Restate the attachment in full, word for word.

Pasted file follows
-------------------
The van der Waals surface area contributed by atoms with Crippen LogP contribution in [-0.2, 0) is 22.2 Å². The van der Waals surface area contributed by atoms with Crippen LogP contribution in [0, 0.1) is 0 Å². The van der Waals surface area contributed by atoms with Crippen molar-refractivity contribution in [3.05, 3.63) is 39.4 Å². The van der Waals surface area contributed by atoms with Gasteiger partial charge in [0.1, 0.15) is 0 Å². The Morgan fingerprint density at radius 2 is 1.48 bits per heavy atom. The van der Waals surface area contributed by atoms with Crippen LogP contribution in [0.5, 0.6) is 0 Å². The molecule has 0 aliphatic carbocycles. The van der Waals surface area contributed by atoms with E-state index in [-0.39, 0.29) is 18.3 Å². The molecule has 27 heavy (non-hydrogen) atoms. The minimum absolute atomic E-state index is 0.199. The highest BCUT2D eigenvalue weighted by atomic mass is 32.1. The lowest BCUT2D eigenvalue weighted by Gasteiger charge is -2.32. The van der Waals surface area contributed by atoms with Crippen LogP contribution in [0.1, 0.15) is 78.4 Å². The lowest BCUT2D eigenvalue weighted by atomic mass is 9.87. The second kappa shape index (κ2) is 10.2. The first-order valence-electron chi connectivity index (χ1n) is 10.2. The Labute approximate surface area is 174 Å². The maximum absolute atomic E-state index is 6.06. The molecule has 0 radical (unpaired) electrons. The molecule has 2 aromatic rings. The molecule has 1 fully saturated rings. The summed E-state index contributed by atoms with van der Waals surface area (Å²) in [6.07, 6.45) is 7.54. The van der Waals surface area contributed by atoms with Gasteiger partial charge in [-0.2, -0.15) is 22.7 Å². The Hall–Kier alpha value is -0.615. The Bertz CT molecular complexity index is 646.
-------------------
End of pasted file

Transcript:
The van der Waals surface area contributed by atoms with Crippen LogP contribution in [-0.2, 0) is 22.2 Å². The van der Waals surface area contributed by atoms with Crippen LogP contribution in [0, 0.1) is 0 Å². The van der Waals surface area contributed by atoms with Crippen molar-refractivity contribution in [3.05, 3.63) is 39.4 Å². The van der Waals surface area contributed by atoms with Gasteiger partial charge in [0.1, 0.15) is 0 Å². The Morgan fingerprint density at radius 2 is 1.48 bits per heavy atom. The van der Waals surface area contributed by atoms with Crippen LogP contribution in [0.5, 0.6) is 0 Å². The molecule has 0 aliphatic carbocycles. The van der Waals surface area contributed by atoms with E-state index in [-0.39, 0.29) is 18.3 Å². The molecule has 27 heavy (non-hydrogen) atoms. The minimum absolute atomic E-state index is 0.199. The highest BCUT2D eigenvalue weighted by atomic mass is 32.1. The lowest BCUT2D eigenvalue weighted by Gasteiger charge is -2.32. The van der Waals surface area contributed by atoms with Crippen LogP contribution in [0.1, 0.15) is 78.4 Å². The lowest BCUT2D eigenvalue weighted by atomic mass is 9.87. The second kappa shape index (κ2) is 10.2. The first-order valence-electron chi connectivity index (χ1n) is 10.2. The Labute approximate surface area is 174 Å². The maximum absolute atomic E-state index is 6.06. The molecule has 0 radical (unpaired) electrons. The molecule has 2 aromatic rings. The molecule has 1 fully saturated rings. The summed E-state index contributed by atoms with van der Waals surface area (Å²) in [6.07, 6.45) is 7.54. The van der Waals surface area contributed by atoms with Gasteiger partial charge in [-0.2, -0.15) is 22.7 Å². The Hall–Kier alpha value is -0.615. The Bertz CT molecular complexity index is 646.